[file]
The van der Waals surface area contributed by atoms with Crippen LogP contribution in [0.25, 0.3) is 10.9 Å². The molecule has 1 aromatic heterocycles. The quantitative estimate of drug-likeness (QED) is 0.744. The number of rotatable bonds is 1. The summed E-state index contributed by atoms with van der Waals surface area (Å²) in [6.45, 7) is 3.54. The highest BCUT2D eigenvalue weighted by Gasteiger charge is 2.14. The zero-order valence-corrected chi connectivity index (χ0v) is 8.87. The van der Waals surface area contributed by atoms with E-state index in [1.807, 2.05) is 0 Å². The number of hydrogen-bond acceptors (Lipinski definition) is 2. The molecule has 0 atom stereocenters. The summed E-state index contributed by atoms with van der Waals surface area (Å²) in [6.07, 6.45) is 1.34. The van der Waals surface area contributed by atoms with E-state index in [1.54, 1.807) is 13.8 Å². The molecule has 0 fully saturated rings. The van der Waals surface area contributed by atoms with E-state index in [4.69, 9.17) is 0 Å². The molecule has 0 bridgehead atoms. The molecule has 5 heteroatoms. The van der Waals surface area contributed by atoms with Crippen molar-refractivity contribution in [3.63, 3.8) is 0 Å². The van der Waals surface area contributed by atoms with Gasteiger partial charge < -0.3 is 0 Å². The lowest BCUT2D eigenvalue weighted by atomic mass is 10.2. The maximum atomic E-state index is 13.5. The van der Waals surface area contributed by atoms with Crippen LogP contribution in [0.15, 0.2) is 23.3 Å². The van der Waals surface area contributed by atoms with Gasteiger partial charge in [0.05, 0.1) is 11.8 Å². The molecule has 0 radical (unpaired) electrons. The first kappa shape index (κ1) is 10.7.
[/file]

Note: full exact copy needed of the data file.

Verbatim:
The van der Waals surface area contributed by atoms with Crippen LogP contribution in [0.25, 0.3) is 10.9 Å². The molecule has 1 aromatic heterocycles. The quantitative estimate of drug-likeness (QED) is 0.744. The number of rotatable bonds is 1. The summed E-state index contributed by atoms with van der Waals surface area (Å²) in [6.45, 7) is 3.54. The highest BCUT2D eigenvalue weighted by Gasteiger charge is 2.14. The zero-order valence-corrected chi connectivity index (χ0v) is 8.87. The van der Waals surface area contributed by atoms with E-state index in [1.807, 2.05) is 0 Å². The number of hydrogen-bond acceptors (Lipinski definition) is 2. The molecule has 0 atom stereocenters. The summed E-state index contributed by atoms with van der Waals surface area (Å²) in [6.07, 6.45) is 1.34. The van der Waals surface area contributed by atoms with E-state index in [1.54, 1.807) is 13.8 Å². The molecule has 0 fully saturated rings. The van der Waals surface area contributed by atoms with E-state index in [4.69, 9.17) is 0 Å². The molecule has 0 bridgehead atoms. The molecule has 5 heteroatoms. The van der Waals surface area contributed by atoms with Crippen molar-refractivity contribution in [3.63, 3.8) is 0 Å². The van der Waals surface area contributed by atoms with Gasteiger partial charge < -0.3 is 0 Å². The lowest BCUT2D eigenvalue weighted by atomic mass is 10.2. The maximum atomic E-state index is 13.5. The van der Waals surface area contributed by atoms with Crippen LogP contribution in [0.15, 0.2) is 23.3 Å². The van der Waals surface area contributed by atoms with Gasteiger partial charge in [0.05, 0.1) is 11.8 Å². The molecule has 0 radical (unpaired) electrons. The first kappa shape index (κ1) is 10.7.